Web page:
If you ask a well-versed modern bartender for a Southside, you’ll probably get a Gimlet variation or a Tom Collins riff, both featuring a distinctive mintiness and both certainly made with gin. But if you order a Southside in Baltimore, you’ll get something different. There, Southsides are made primarily with rum—and sometimes with vodka or rye—instead of gin.
The major throughline in every variation of the Southside is the history of country clubs. During the Gilded Age, such institutions were built just outside metropolises like New York, Philadelphia, and Baltimore. The original version of the cocktail was born at the South Side Sportsman’s Club on Long Island, then a lemon-laced variation on a Mint Julep made with gin. (Because the drink may predate the rise of dry gin, it’s likely that genever or Old Tom gin was originally used as the base.) It didn’t take long for the drink to migrate to other country clubs, as the American elite hunted and fished their way down the East Coast.
Some hold that the Maryland-style Southside originated soon after the Long Island version, but because of the exclusivity surrounding country club culture, it isn’t easy to pinpoint the advent of the Baltimore version. And in modern-day Baltimore, there are more than a few opinions on how the drink should be made.
Brendan Dorr, co-owner of the gin-focused bar Dutch Courage, is one of the few bartenders in Baltimore who defaults to gin. His is a product of the cocktail revival’s translation of the Southside as a minty variation on the Gimlet that omits the soda water from the original recipe. Dorr realizes that, in a city like Baltimore that holds its traditions so dear, his take is wildly contrarian. Though he’s a Maryland native, his allegiance to gin is still stronger. “I think the classic gin and mint go so well together,” he says. “There's botanicals, fresh herbs—it just pops.”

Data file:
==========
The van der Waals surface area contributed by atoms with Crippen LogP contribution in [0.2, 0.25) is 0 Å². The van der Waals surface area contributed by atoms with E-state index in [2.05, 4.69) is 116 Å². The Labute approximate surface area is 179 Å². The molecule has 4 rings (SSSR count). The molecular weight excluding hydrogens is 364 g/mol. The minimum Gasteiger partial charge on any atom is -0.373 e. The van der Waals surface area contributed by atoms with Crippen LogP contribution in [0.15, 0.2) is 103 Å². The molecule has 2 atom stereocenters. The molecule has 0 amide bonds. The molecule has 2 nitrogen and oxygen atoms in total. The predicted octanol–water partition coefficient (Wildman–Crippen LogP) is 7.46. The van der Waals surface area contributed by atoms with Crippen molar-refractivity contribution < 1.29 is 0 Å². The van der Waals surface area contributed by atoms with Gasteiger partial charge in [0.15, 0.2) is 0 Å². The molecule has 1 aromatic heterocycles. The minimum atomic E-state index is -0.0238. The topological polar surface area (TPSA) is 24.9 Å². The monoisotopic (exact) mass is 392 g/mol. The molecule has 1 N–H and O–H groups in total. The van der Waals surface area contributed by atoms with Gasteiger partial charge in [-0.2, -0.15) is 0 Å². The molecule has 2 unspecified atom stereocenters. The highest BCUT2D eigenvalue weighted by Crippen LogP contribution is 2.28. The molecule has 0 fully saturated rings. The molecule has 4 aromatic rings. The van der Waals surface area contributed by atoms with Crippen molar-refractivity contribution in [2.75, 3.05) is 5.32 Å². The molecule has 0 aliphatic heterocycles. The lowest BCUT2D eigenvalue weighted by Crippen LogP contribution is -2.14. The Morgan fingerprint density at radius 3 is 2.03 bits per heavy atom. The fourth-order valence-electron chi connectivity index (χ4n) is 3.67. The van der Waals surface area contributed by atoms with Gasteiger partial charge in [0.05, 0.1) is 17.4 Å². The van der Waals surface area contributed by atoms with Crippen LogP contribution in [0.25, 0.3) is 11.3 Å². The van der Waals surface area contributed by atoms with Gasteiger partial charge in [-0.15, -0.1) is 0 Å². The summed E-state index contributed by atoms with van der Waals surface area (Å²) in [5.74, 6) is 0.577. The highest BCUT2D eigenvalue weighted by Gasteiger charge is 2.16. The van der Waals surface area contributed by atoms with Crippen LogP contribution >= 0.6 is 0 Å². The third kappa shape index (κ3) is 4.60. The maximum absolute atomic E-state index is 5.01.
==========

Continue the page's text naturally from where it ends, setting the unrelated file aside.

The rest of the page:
On the other end of the spectrum is the Southside served at True Chesapeake Oyster Co. The seafood restaurant’s take is an ode to the Baltimore Southsides that came out of the area’s country clubs and are enjoyed across the region at “hunt cups”—steeplechase-like events that have a strong tailgating tradition and derby-like costume. Of course, the drink also pays homage to the annual Preakness Stakes, held every May at Baltimore’s Pimlico Race Course.
“It’s an old Baltimore City country club drink—and it’s contested between whether it’s the Elkridge country club or the Gibson Island country club,” says bartender Chuck Perry. Built like a mule in a 16-ounce glass, his drink reads like an aged rum punch with both lemon and lime, and mint, and topped with ginger beer. Perry says the key to a great Southside is in the pre-batched mix of citrus, sugar and mint, and that the concept of a DIY Southside mix is decades-old in Baltimore drinking culture.
Aaron Joseph of Baltimore’s Cane Collective and Cane Mixers also produces a Southside mix that he sells. As a Black bartender and entrepreneur, he sees more than just a drinking tradition in the Southside; he sees a legacy. “You’ve got two iconic African American bartenders at very prominent country clubs that were basically the resource and the provider of Southside mix for generations,” Joseph explains. Those two men were the late George Lee, who tended bar at Green Spring Valley Hunt Club, and the late Andrew “Mr. Andy” Ervin, longtime barman at the Elkridge Club. Both sold their mix in addition to bartending at the clubs.
Some years ago, Joseph had the privilege of visiting with Ervin at the Elkridge Club and watching him compose a Southside in person. He developed his own recipe that combines what he learned from Ervin with his craft cocktail knowledge. Joseph prefers a clean white rum for the base over an aged expression, and shakes the rum with lemon, mint and simple syrup before being strained over 1.25-inch cubes in a double rocks glass. He tops the single-serve punch with about an ounce and a half of club soda and garnishes it with mint and a lemon wheel.
Though there is a fair amount of debate about which Southside is the most authentic, Baltimore’s close-knit bartending community maintains a friendly attitude toward the issue. “I’ve always found that bartenders tend to like to go around to other places, see what everybody’s doing, and talk about it,” Perry says. Because of Baltimore’s unique version of the drink—and gin purists like Dorr—every part of the Southside’s history is being represented in the city, from its Long Island roots to steeplechase tailgates to the legacy of African American country club bartenders. “Generations upon generations of people in Baltimore have drunk Southsides,” says Joseph. “You can still go to these country clubs and they’re still known for their version...those menus haven’t changed for 70 or 80 years.”